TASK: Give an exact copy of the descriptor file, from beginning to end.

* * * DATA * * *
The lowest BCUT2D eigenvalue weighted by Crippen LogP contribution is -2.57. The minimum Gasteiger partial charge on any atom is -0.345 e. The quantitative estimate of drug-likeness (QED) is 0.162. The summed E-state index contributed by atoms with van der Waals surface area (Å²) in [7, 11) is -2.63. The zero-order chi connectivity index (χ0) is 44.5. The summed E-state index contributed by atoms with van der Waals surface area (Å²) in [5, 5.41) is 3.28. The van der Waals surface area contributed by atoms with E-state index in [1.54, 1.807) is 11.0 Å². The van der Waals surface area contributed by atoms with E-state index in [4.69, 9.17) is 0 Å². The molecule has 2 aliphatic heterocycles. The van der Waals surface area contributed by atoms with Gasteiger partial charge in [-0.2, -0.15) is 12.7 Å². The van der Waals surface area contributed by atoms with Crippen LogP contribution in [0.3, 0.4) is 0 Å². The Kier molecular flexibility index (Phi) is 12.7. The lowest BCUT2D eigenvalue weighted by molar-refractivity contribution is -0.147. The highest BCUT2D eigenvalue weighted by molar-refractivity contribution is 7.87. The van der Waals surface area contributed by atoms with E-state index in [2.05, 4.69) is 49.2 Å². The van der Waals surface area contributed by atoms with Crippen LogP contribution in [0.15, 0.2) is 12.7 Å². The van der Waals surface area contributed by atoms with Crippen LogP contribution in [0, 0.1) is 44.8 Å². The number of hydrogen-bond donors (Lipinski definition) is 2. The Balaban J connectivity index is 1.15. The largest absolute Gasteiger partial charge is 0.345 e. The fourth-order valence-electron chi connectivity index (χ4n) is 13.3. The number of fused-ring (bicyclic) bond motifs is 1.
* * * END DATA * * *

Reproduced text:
The lowest BCUT2D eigenvalue weighted by Crippen LogP contribution is -2.57. The minimum Gasteiger partial charge on any atom is -0.345 e. The quantitative estimate of drug-likeness (QED) is 0.162. The summed E-state index contributed by atoms with van der Waals surface area (Å²) in [7, 11) is -2.63. The zero-order chi connectivity index (χ0) is 44.5. The summed E-state index contributed by atoms with van der Waals surface area (Å²) in [5, 5.41) is 3.28. The van der Waals surface area contributed by atoms with E-state index in [1.54, 1.807) is 11.0 Å². The van der Waals surface area contributed by atoms with E-state index in [4.69, 9.17) is 0 Å². The molecule has 2 aliphatic heterocycles. The van der Waals surface area contributed by atoms with Gasteiger partial charge in [-0.2, -0.15) is 12.7 Å². The van der Waals surface area contributed by atoms with Crippen LogP contribution in [0.3, 0.4) is 0 Å². The Kier molecular flexibility index (Phi) is 12.7. The lowest BCUT2D eigenvalue weighted by molar-refractivity contribution is -0.147. The highest BCUT2D eigenvalue weighted by molar-refractivity contribution is 7.87. The van der Waals surface area contributed by atoms with E-state index in [2.05, 4.69) is 49.2 Å². The van der Waals surface area contributed by atoms with Crippen LogP contribution in [0.15, 0.2) is 12.7 Å². The van der Waals surface area contributed by atoms with Crippen LogP contribution in [0, 0.1) is 44.8 Å². The number of hydrogen-bond donors (Lipinski definition) is 2. The Balaban J connectivity index is 1.15. The largest absolute Gasteiger partial charge is 0.345 e. The fourth-order valence-electron chi connectivity index (χ4n) is 13.3. The number of fused-ring (bicyclic) bond motifs is 1.